A 10 Day Archeological Itinerary


Day 1

An overview of Jerusalem from the Mount of Olives will start us off, as this spiritually significant mountain is also the perfect vantage point for a bird's-eye view of Jerusalem's topography and for understanding how it grew through the ages. We will then continue to exciting underground parts of this eternal city, including:

The Western Wall Tunnels, which will open up a gate for us to the original Western Wall of the Great Herod's Temple Mount, over which Jerusalem of later eras was constructed.

We will be walking along 1445 feet of the original, enormous two thousand year old Herodian stones, taking in the lofty Warren's Gate, an original street from those days, in addition to many other intriguing finds and a fascinating interactive model.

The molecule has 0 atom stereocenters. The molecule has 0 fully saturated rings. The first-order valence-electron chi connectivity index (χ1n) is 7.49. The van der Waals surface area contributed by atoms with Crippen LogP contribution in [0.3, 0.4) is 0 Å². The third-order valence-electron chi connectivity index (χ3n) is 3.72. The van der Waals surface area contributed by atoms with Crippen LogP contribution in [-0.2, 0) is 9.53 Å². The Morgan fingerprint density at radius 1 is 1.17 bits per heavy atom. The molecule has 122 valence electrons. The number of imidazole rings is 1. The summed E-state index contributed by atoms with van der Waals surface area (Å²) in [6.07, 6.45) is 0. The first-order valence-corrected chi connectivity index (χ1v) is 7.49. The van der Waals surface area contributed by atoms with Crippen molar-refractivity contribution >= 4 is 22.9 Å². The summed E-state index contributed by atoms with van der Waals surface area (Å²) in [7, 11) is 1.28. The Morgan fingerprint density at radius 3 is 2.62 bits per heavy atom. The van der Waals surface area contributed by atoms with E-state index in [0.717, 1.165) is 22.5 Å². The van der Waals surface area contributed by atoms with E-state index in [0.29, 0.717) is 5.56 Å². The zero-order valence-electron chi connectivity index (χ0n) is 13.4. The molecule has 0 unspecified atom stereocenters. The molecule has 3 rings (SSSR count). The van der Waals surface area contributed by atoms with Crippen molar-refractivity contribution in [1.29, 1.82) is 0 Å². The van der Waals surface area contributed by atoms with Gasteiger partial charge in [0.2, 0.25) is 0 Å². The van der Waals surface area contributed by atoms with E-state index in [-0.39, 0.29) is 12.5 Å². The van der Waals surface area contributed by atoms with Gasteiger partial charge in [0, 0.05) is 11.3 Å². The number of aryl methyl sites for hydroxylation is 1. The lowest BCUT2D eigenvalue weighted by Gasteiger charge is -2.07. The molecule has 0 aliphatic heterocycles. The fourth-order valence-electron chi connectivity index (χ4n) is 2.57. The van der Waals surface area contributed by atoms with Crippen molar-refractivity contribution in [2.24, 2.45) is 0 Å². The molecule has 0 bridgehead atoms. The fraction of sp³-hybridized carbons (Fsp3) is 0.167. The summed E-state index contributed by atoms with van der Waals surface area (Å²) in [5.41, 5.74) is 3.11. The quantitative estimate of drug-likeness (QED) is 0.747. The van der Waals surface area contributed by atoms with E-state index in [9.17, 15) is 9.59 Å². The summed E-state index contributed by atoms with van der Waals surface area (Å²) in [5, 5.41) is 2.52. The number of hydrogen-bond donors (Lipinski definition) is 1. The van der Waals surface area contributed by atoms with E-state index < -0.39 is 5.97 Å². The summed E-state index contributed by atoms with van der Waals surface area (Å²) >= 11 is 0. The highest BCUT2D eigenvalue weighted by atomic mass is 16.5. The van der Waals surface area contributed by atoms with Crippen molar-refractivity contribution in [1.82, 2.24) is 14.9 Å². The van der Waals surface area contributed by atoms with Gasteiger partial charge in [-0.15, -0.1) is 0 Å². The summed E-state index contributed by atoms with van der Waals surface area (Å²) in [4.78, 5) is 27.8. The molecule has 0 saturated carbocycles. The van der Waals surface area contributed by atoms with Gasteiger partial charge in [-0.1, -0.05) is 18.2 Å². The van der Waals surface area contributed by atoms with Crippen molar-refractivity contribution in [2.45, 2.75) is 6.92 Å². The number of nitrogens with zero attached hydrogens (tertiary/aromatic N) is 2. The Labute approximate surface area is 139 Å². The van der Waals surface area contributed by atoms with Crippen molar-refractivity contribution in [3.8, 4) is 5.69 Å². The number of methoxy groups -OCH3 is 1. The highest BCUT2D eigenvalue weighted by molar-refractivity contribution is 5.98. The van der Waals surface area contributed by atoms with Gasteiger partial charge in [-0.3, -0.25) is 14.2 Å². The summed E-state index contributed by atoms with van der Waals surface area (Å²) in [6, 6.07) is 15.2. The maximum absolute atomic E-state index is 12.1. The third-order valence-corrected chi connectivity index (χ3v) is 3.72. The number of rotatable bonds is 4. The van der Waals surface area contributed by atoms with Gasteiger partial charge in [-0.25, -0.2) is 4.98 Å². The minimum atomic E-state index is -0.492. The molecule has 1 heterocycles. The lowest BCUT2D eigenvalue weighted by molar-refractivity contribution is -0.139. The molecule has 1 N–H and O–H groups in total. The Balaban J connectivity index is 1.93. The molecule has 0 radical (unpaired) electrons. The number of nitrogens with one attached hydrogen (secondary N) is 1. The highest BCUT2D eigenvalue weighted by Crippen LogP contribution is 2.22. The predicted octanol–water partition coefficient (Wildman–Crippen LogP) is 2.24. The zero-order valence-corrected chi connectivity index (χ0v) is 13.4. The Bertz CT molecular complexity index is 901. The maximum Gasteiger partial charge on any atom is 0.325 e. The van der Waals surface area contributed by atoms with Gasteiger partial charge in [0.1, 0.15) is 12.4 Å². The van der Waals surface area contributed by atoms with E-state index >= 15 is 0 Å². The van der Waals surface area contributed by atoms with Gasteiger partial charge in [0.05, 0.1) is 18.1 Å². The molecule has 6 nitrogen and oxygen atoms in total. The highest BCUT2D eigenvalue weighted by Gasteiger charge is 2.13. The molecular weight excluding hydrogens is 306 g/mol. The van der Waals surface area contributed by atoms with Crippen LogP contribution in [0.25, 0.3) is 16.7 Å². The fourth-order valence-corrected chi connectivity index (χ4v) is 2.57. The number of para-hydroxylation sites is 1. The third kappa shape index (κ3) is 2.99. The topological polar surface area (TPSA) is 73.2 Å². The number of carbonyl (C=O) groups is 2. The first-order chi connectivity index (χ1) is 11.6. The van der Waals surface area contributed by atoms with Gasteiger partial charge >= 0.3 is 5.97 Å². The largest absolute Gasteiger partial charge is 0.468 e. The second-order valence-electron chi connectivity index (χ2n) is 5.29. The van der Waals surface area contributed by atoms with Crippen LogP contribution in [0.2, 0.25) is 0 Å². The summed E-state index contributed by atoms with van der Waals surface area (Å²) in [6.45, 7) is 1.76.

The Church of the Holy Sepulchre is quite possibly the most important spot in all of Christendom.

It is a complex which was built over sacred ground, marking the Tomb of Jesus and his ascension to Heaven in a complicated combination of medieval and Byzantine architecture. Deep below the surface one can find both remains going back to the era of the First Temple when a stone quarry operated here and the world famous and rarely viewed 'ship inscription', probably carved by a long-ago pilgrim.

The City of David will allow us to consider King David's construction in Jerusalem, amongst which was the 'fortress of Zion' (as mentioned in 2 Samuel 5:7). Nowadays, the ongoing excavations here have so far revealed a royal palace, Warren's Shaft, the 'water fortress' of the Gihon Stream (1 Kings 1:33), the Pool of Siloam which is dated back to the Second Temple time period (John 9:7) and a two thousand year old street which once led up to the Temple itself.